Daily life and ritual at Yanshi Shangcheng: Subterranean deposition and the puzzle of blended deposits
Author(s): Katrinka Reinhart
At the early Bronze Age city of Yanshi Shangcheng (Henan, China), an important aspect of the lifeways of residents was the practice of depositing various sorts of materials underground. Pottery, human and animal bodies, implements, ornaments and other materials were deposited in pits, wells, ditches, and graves. These "depositional practices" resulted in a bounty for future archaeologists. However, deposition has been undertheorized in Chinese archaeology. Depositional features are often uncritically assigned to categories such as "ash pit" or "sacrificial pit" (ordinary versus special deposits). In this paper, I investigated deposition in two areas of the Yanshi Shangcheng site, a walled elite area and an artisan residential/work area. In this presentation, I will illustrate that some depositional features defy neat identifications, problematizing categorization that assumes a universal definition of "refuse" and that separates ritual and daily life into two distinct spheres of practice. I will question whether a mundane/ritual dichotomy is appropriate for understanding early Bronze Age life in northern China. I also considered archaeological methods (excavation, recording, reporting, and analysis) if to enable a more critical approach to daily life and ritual in the early Bronze Age of northern China.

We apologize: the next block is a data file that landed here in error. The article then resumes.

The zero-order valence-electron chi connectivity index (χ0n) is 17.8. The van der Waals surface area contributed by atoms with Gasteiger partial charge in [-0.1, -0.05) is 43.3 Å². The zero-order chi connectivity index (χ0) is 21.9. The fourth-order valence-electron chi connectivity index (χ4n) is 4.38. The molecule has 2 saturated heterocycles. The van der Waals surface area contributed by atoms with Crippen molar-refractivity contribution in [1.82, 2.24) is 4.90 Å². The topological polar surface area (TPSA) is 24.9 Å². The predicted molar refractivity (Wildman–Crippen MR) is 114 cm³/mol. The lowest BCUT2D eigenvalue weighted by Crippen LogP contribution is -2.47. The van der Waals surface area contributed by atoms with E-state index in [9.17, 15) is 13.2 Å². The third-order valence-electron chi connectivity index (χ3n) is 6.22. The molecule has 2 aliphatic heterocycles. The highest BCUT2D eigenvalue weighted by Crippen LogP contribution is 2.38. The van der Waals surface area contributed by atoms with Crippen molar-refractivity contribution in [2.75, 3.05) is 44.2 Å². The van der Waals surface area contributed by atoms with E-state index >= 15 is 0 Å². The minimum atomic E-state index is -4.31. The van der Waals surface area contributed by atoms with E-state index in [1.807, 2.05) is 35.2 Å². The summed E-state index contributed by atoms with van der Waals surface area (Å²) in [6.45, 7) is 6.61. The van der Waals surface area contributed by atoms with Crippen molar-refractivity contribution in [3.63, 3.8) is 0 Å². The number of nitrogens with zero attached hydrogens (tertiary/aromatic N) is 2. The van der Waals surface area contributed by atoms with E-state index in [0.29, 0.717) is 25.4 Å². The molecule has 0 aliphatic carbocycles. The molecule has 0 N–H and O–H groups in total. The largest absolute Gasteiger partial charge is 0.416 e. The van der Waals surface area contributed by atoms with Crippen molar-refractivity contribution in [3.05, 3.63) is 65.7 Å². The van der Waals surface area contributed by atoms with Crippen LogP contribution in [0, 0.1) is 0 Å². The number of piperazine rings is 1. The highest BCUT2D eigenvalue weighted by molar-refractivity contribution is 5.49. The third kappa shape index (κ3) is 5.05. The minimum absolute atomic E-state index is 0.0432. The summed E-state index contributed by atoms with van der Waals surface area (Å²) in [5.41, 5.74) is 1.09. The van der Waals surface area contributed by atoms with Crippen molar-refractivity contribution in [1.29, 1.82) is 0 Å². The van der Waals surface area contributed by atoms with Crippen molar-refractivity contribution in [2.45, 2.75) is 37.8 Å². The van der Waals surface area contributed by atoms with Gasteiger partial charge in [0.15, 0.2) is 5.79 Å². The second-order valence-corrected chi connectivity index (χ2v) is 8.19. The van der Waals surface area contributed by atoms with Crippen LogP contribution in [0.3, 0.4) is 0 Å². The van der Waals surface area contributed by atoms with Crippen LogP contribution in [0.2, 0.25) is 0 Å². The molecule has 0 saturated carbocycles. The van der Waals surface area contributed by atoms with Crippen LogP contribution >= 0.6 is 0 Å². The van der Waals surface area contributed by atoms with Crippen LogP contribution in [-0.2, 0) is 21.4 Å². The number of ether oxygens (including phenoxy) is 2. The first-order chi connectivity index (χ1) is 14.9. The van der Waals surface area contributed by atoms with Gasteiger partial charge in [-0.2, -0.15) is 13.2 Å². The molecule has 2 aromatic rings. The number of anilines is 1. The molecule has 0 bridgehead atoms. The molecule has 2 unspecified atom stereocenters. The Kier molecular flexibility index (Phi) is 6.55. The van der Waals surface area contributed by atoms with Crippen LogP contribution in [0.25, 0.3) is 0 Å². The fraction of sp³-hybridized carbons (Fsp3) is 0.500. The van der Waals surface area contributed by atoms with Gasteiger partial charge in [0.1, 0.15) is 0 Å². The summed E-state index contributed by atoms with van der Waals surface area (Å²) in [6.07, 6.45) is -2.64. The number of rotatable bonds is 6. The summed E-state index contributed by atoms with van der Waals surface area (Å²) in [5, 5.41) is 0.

Cite this Record
Daily life and ritual at Yanshi Shangcheng: Subterranean deposition and the puzzle of blended deposits. Katrinka Reinhart. Presented at The 81st Annual Meeting of the Society for American Archaeology, Vancouver, British Columbia. 2017 ( tDAR id: 431611)
This Resource is Part of the Following Collections
min long: 66.885; min lat: -8.928 ; max long: 147.568; max lat: 54.059 ;
Abstract Id(s): 16676